In the context of young people, an early indicator for social mobility is attainment, in particular academic attainment whilst at school, and how this prepares individuals for higher education and higher levels of employment. It is also referenced in connection with levels of affluence or deprivation in terms of income and social class. Evidence shows there to be wide variances between the academic achievement of children from more “well-off” families and children from poorer backgrounds. Young people from well–off backgrounds are twice as likely to achieve good GCSE's (Grades A*-C) in key subjects by age sixteen than young people who are eligible for free school meals.4
The disparity in attainment continues beyond age sixteen; only three per cent of the lowest socioeconomic group achieve higher than three Grade Bs at A Level compared to twenty-five per cent of the highest group and this has profound implications for entry to University, particularly those Universities that are held in higher esteem.
Approximately seven per cent of state school pupils go to an “elite” university, only two per cent of those on free school meals do the same. At the most privileged end of the spectrum, ninety-six per cent of those young people educated in independent schools progress to university, compared to one third of students overall.5 The top 100 elite schools (almost all independent schools) accounted for a third of Oxbridge admissions between 2003–2008.6 Of course, social class or income of
a family is not the determinant of achievement, but the correlation between class and income and educational attainment is strong.
These figures must be understood in the light of the numbers and ratio of young people from different socioeconomic backgrounds who actually apply to university, where it is clear that proportionally far fewer young people from disadvantaged background do so, partly a product of attainment levels and partly of aspiration; surveys of young people from differing backgrounds show the gap in aspiration and expectation. It is not just academic attainment that shape individual aspirations, but the wider attitude and character of individuals, whose outlook is shaped by their experience and that of their elders and peers.
Research undertaken by The Prince's Trust, RBS, and YouGov7 show the disparity in expectation between young people from different social and economic backgrounds:
Work and career
Although academic attainment is a strong indicator for future success and describes success itself to some extent, social mobility is primarily measured by changes in employment status and individual
or family income. A university education is essential for many careers, particularly professional careers and an increasing number of professional careers have graduate entry minimum criteria which hitherto was not the case. There is still a considerable way to go to open up these professional routes to wider sections of society in achieving greater social mobility. The economics of university tuition fees, which have tripled in recent times, may make this even more difficult to achieve. It should be the case therefore that professional bodies will need to look beyond universities to source the talent they will need in the future? However, it is the case that there are many young people who have the talent and the ability to pursue professional careers, but don't because university entry routes are not attractive, or simply because university education is considered to be not for people like them; particularly where there is no history of family members having had the benefit of a university education. Yet, a core requirement for many of these careers goes beyond academic qualifications and highlights the importance of personal and interpersonal skills. In preparing young people for working life and to open up the range of possibilities before them it is necessary to help them to aspire, which may mean challenging them to think and act in ways that have not felt comfortable or confident.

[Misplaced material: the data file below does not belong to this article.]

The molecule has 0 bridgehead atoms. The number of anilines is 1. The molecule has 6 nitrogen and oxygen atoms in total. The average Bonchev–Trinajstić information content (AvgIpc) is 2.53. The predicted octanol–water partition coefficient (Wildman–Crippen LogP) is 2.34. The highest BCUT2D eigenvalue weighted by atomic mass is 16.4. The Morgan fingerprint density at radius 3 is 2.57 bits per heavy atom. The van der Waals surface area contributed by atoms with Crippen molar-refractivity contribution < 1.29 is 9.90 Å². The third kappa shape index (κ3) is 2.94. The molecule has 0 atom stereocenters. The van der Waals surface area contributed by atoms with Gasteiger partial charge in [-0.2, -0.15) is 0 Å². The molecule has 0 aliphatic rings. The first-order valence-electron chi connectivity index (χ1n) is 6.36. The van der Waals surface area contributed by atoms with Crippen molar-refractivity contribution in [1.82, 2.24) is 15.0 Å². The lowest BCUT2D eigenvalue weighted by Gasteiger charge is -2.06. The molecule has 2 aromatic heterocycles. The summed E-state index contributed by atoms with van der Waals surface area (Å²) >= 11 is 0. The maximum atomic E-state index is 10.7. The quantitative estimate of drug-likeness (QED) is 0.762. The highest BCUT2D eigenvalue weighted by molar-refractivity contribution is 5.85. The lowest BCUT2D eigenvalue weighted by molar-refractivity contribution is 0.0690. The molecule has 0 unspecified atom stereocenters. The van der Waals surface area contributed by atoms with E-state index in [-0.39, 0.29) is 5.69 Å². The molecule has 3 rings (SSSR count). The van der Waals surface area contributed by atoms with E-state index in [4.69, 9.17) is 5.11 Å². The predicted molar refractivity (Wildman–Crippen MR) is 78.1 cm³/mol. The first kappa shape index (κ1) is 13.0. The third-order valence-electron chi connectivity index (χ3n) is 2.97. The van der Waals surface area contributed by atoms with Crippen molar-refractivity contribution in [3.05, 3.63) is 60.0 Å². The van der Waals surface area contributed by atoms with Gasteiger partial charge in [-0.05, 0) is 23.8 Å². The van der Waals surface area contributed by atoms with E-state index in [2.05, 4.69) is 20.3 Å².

Social mobility is not just about the move from one strata of society to another, but the ability, for example, to move from unemployment into employment or to progress in employment to higher level occupations. Here again, education and academic achievement is important, but it is not the only, nor necessarily the main, prerequisite to be successful in career terms. The employment market is changing at a rate that has not been witnessed before, with a greater impact for wealth creation and productivity than the industrial revolution of its time in the nineteenth century. It is estimated that young people leaving school today can expect up to fourteen changes of career by the age of thirty-eight, such is the pace of technology and the way in which industries are having to adapt to a global and competitive economy. Enabling young people and adults to operate in this volatile environment will require them to be able to manage change and demonstrate resilience, to keep pace with change and where they can keep one step ahead.